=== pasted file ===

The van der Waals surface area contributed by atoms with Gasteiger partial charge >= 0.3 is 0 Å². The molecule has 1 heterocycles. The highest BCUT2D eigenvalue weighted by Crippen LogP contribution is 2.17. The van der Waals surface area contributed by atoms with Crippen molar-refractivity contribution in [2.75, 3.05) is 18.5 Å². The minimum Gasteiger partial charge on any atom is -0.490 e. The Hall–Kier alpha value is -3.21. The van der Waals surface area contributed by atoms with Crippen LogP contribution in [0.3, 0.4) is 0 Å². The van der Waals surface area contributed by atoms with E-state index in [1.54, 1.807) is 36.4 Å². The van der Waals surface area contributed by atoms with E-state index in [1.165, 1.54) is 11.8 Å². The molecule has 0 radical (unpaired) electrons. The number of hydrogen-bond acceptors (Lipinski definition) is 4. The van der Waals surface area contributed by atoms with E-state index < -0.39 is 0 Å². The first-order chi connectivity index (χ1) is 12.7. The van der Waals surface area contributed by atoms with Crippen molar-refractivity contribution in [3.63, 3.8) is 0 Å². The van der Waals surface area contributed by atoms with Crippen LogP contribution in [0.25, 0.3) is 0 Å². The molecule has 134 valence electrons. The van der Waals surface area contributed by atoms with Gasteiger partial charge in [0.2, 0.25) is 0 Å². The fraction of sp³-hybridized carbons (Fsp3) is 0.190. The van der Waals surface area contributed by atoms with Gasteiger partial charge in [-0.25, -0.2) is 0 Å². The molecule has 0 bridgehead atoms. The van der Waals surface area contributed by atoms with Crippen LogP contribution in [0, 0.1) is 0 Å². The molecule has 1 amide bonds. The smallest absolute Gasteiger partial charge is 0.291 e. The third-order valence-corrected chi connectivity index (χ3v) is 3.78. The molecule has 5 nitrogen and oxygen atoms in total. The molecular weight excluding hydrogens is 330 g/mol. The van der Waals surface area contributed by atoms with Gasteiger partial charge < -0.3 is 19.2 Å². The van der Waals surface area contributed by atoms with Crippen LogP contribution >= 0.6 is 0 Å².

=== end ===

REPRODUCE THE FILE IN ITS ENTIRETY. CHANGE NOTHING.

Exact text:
The van der Waals surface area contributed by atoms with Gasteiger partial charge >= 0.3 is 0 Å². The molecule has 1 heterocycles. The highest BCUT2D eigenvalue weighted by Crippen LogP contribution is 2.17. The van der Waals surface area contributed by atoms with Crippen molar-refractivity contribution in [2.75, 3.05) is 18.5 Å². The minimum Gasteiger partial charge on any atom is -0.490 e. The Hall–Kier alpha value is -3.21. The van der Waals surface area contributed by atoms with Crippen LogP contribution in [0.3, 0.4) is 0 Å². The van der Waals surface area contributed by atoms with E-state index in [1.54, 1.807) is 36.4 Å². The van der Waals surface area contributed by atoms with E-state index in [1.165, 1.54) is 11.8 Å². The molecule has 0 radical (unpaired) electrons. The number of hydrogen-bond acceptors (Lipinski definition) is 4. The van der Waals surface area contributed by atoms with E-state index < -0.39 is 0 Å². The first-order chi connectivity index (χ1) is 12.7. The van der Waals surface area contributed by atoms with Crippen molar-refractivity contribution in [3.63, 3.8) is 0 Å². The van der Waals surface area contributed by atoms with Crippen LogP contribution in [0.25, 0.3) is 0 Å². The molecule has 134 valence electrons. The van der Waals surface area contributed by atoms with Gasteiger partial charge in [0.2, 0.25) is 0 Å². The fraction of sp³-hybridized carbons (Fsp3) is 0.190. The van der Waals surface area contributed by atoms with Gasteiger partial charge in [-0.25, -0.2) is 0 Å². The molecule has 0 bridgehead atoms. The van der Waals surface area contributed by atoms with Crippen LogP contribution in [0, 0.1) is 0 Å². The molecule has 1 amide bonds. The smallest absolute Gasteiger partial charge is 0.291 e. The third-order valence-corrected chi connectivity index (χ3v) is 3.78. The molecule has 5 nitrogen and oxygen atoms in total. The molecular weight excluding hydrogens is 330 g/mol. The van der Waals surface area contributed by atoms with Gasteiger partial charge < -0.3 is 19.2 Å². The van der Waals surface area contributed by atoms with Crippen LogP contribution >= 0.6 is 0 Å².